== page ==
Certainly our Special Operations Forces would be able to assist to grow capacity for the Pakistanis or assist the Pakistanis, whatever they would ask for. So at this point, you know, our goal is to look at Pakistan, to help them grow in capacity, and to assist where they would request us to assist.
Q So -- excuse me -- just to follow up, what -- I understand that U.S. military can be involved on the ground inside the tribal areas?
GEN. SHERLOCK: No, that's not what I said. What I said was that where Pakistan would like us to assist them, in our continuing dialogue, we would be happy to help them.
Q To go back to something that you said in answer to Lolita's question about al Qaeda, while you said that al Qaeda was using EFPs now, can you tell me if you know that Iran is supplying EFP material to al Qaeda?
GEN. SHERLOCK: No, I don't know that. Where the EFP technology comes from -- much of the EFP technology that we have seen -- we can point to origins inside of Iran. Whether Iran is consciously supplying those to al Qaeda, where al Qaeda is getting those from, I can't say directly.
Q Chairman of the Joint Chiefs of Staff General Mullen yesterday said that the military option -- combatting the PKK, military option is not the only solution. There must be a long-term solution to the problem. Was this issue discussed in the high-level Defense meeting with Turkish General --
GEN. SHERLOCK: Yes, General Saygun was very consistent in many of his messages and in our discussions when he was here this week and last week. First and foremost, the decision to strike against PKK terrorist targets is a Turkish decision. The PKK is a terrorist organization that are largely made up of Kurdish people from Turkey -- Turkish citizens of Kurdish descent who have migrated into northern Iraq and are using areas as safe havens to try to strike different targets both in northern Iraq and in Turkey.
Where we are working with the Turkish General Staff and with the government of Turkey is first and foremost to open a dialogue between the government of Turkey and the government of Iraq, because this is a problem that affects both nations. And both nations have declared the PKK a terrorist organization, as has the United States. We believe that this is an issue that can best be solved when both countries work on the issue together.
With regard to the military solution versus other solutions, there are things that the military can do very well, and there are things that the military can't do very well.
A long-term solution to the PKK will involve social issues, information issues, economic issues and governmental issues, all of which need to be addressed by the government of Turkey and the government of Iraq.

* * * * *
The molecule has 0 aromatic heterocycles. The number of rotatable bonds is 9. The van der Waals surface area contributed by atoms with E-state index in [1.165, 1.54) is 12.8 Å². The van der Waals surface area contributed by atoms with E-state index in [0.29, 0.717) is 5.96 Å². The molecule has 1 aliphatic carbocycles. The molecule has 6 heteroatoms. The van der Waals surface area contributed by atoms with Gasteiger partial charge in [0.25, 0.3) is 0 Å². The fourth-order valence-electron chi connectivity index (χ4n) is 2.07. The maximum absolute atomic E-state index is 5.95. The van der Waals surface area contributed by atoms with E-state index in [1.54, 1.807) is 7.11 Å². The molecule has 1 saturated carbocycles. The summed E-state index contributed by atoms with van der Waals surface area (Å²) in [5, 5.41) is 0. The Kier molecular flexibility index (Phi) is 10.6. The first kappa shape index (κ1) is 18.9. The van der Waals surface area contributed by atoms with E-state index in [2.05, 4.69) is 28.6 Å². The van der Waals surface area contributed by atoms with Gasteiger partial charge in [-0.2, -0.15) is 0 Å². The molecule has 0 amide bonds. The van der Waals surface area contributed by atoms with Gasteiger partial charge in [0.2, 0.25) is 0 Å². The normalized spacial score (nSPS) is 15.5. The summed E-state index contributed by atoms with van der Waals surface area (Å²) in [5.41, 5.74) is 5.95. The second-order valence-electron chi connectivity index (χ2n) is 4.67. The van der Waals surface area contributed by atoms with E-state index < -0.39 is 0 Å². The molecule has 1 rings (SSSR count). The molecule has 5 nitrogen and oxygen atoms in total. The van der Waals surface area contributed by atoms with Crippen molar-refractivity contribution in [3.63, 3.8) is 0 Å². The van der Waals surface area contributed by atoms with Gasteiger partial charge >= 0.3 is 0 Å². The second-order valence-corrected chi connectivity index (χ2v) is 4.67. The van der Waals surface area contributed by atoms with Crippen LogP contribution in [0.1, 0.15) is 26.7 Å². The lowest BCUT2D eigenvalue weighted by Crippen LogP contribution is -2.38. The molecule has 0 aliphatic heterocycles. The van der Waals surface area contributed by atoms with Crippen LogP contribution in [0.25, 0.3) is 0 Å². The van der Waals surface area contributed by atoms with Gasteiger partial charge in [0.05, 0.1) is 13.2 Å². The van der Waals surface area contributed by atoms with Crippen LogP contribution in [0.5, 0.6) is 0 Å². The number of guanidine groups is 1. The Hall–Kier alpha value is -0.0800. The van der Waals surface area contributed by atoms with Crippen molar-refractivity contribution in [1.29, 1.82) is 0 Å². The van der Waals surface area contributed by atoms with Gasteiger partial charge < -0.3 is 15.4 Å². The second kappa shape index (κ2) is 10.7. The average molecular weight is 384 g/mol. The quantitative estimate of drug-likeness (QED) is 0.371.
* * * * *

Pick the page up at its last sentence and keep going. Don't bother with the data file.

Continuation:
Q (Off mike.)
GEN. SHERLOCK: It was discussed. General Saygun also acknowledges that. He acknowledges that the government of Turkey and the government of Iraq need to work a variety of issues. He has expanded his military-to-military dialogue with the Iraqi military. He visited his counterpart in Baghdad last month -- General Abadi. He's in the process of inviting General Abadi on a return visit to Ankara. And so we encourage that dialogue to take place wherever we can.
Q General, yesterday, Chairman Mullen was before the Senate Armed Services Committee. And he was asked whether if there is indeed a pause in the drawdown in July, whether that might affect the ability of the U.S. to bring its troops, at least, the Army to bring its troop deployments from 15 months down to 12 months. And he indicated that, the chairman seemed to indicate that there had been some discussion about that among the Joint Chiefs. I'm wondering if you could just kind of relate to us some of those talking points, what you all are considering as you look at the pros and cons of doing that.
GEN. SHERLOCK: Well, as Secretary Gates and Admiral Mullen said last week, a discussion of a potential pause hasn't reached them yet. There have been discussions among the Joint Chiefs on how to reduce the time deployed versus the time at home for all forces, especially the Army and the Marine Corps.
The goal is to have, for every year deployed for the Army, to have two years back home for the active forces, or 14 months back home for 7 months deployed for the Marine Corps. Both services are working those issues very hard and coming up with a variety of ways to try to reduce the amount of time deployed versus the amount of time at home. All those discussions are occurring. Those will continue to occur over the next several months.
One of the methods that they're using to address that is that both the Army and the Marine Corps are in the process of growing their forces to be able to rebalance their force structure, in a way that provides them more forces to deploy.